Sometimes it can be hard to tell how we should calibrate this stuff. Should the platforms be synced for a blink-slashing, rail-mail Specter Knight, or for vanilla Specter Knight? What speed-increasing armors and curios do we think a speedrunner would have equipped at this point in the game? It’s impossible to tell what routes and strategies clever players will eventually discover, so all we can do is speedrun the game ourselves a bunch, invite speedrunners to play test the game, and do our best to accommodate.
Background Art Pass
Now that our level layouts are mostly final, we can turn our attention to the background art. In addition to just lookin’ pretty, background art can be used to reinforce gameplay ideas in many different ways.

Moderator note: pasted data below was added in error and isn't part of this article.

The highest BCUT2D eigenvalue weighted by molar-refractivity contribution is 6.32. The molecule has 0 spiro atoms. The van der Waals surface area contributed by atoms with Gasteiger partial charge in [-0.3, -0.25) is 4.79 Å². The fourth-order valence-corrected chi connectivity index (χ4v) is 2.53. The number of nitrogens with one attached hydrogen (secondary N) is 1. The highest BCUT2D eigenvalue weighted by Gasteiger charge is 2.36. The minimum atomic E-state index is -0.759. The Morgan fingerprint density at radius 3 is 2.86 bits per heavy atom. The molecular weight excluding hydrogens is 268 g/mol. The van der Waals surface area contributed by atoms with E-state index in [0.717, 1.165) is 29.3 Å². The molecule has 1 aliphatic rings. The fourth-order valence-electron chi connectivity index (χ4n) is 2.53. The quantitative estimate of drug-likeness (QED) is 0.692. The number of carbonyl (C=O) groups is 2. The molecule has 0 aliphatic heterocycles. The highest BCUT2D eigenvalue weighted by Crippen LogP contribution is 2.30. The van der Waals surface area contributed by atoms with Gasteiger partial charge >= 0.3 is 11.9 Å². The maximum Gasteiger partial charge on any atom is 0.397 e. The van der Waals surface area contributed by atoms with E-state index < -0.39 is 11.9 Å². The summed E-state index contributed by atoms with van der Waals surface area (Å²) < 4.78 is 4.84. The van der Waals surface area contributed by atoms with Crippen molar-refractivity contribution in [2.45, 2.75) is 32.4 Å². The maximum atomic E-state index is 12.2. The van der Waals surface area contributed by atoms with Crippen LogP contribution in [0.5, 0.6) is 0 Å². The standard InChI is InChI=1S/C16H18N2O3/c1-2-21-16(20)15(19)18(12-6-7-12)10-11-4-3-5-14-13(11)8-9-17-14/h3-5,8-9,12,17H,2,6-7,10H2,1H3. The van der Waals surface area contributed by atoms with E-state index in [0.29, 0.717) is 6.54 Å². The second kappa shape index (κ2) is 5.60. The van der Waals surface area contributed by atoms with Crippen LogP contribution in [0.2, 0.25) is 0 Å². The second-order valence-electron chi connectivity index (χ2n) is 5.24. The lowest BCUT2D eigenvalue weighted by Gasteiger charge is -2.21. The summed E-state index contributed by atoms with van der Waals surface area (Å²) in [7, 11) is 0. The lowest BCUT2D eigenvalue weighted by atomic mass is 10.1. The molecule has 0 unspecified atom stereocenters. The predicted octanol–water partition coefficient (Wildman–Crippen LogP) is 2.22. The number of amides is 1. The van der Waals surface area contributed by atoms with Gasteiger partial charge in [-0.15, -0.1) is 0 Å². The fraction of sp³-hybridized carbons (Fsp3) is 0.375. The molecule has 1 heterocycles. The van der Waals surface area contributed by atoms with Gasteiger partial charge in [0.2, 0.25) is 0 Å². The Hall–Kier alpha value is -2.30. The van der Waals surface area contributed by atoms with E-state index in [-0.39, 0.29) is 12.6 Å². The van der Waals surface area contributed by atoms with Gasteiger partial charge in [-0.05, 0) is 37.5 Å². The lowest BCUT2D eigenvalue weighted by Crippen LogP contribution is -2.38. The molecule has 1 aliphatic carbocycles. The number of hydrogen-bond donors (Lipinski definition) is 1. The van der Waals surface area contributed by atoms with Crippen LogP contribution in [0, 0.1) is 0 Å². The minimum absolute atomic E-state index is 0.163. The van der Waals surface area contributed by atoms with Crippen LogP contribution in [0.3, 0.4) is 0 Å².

Directly Conveying Gameplay Information
Most critically, the background art can directly convey gameplay information. With few exceptions, the moving platforms in Shovel Knight all have tracks drawn into the background, so you can see exactly where they’ll go at a glance.
Or for another example, consider the background art around our bottomless pits. Typically the background fades to black right above one, letting you see the difference between certain death versus safely falling into another room. But there’s less obvious ways we use the art, too.
Indirectly Conveying Gameplay Information
Background art does a lot to draw your eye to certain elements of the room! Sometimes we’ll literally even “circle” platforms or objects we want you to see, like these gems on the left.